If I’m in the market for a good futurist, I’ll pick Watts Wacker every time — and not just because he has the best name ever.
Back in 2001, at the MACPA’s 100th anniversary gala, Wacker had this to say about personal visions: “If you don’t have a vision for yourself, you’ll just get sucked into someone else’s vision.”
That was before the age of Facebook, LinkedIn, Twitter and blogs — long before social media let us all become thought leaders and build incredibly powerful personal brands.
Pretty visionary of Watts, eh? But then, that’s why he’s called a futurist.
See, once upon a time, “who we are” was a byproduct of “where we work.” Our personal brands were tied to our organizations’ brands. If I told you I worked for PwC, or CBS Sports, or the IRS, you’d assume all kinds of things about me as a person based solely on that bit of information.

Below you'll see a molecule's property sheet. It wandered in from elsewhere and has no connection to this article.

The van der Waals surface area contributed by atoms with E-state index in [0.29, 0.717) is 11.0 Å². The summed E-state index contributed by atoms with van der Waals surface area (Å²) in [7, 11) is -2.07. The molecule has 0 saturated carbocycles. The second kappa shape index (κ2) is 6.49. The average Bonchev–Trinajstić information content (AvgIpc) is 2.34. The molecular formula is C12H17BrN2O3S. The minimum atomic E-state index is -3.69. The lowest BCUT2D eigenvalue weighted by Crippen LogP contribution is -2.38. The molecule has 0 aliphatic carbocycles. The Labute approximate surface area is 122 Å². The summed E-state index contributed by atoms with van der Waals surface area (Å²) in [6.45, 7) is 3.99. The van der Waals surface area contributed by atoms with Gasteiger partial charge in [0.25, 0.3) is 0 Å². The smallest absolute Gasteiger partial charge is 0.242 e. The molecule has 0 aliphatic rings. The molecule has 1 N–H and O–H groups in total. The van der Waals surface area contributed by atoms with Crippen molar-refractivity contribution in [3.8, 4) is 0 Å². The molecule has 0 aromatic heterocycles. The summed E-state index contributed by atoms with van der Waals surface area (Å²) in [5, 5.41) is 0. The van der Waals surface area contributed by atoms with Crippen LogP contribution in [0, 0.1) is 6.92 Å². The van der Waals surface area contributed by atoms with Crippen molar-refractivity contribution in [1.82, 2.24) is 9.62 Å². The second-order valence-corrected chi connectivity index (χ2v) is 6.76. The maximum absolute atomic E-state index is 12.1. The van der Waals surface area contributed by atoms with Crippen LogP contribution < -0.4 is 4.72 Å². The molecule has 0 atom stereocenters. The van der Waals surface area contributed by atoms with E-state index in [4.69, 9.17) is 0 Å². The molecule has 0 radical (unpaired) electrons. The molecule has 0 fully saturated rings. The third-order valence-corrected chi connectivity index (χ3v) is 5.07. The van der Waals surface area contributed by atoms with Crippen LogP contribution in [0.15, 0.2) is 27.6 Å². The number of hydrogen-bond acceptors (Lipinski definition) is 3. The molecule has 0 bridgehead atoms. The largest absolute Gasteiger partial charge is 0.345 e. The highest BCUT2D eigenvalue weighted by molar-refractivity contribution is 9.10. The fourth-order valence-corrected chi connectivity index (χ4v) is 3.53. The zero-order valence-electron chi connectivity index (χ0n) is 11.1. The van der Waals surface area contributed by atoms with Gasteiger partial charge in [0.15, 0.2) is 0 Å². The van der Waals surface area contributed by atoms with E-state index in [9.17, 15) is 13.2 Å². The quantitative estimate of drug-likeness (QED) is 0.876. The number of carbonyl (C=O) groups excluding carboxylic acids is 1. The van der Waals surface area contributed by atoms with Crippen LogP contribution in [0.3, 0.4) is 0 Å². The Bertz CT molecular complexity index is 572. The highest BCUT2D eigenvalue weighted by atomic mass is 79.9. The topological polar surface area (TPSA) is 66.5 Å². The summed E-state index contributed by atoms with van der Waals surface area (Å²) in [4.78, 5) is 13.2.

That still might be true to a certain extent. But we have more control today over our personal brands than we’ve ever had before.
Think about it: We’re all experts at something. There are people out there right now who want to know what we know. Both of those things have always been true.
Thanks to social media, though, we get to build incredibly powerful networks, share incredibly valuable information with those networks, help our followers solve incredibly complex problems, and at the same time become thought leaders in our space.
Looking for a reason to take the social movement seriously? There it is.
Thirteen years later, maybe it’s time to reframe Watts Wacker’s thoughts on vision this way:
If you don’t build your own personal brand, someone else will do it for you. And that’s a scary thought.
Use the tools. Build your network. Share your knowledge. Solve problems. Become invaluable.
Your brand will follow … and it will be yours.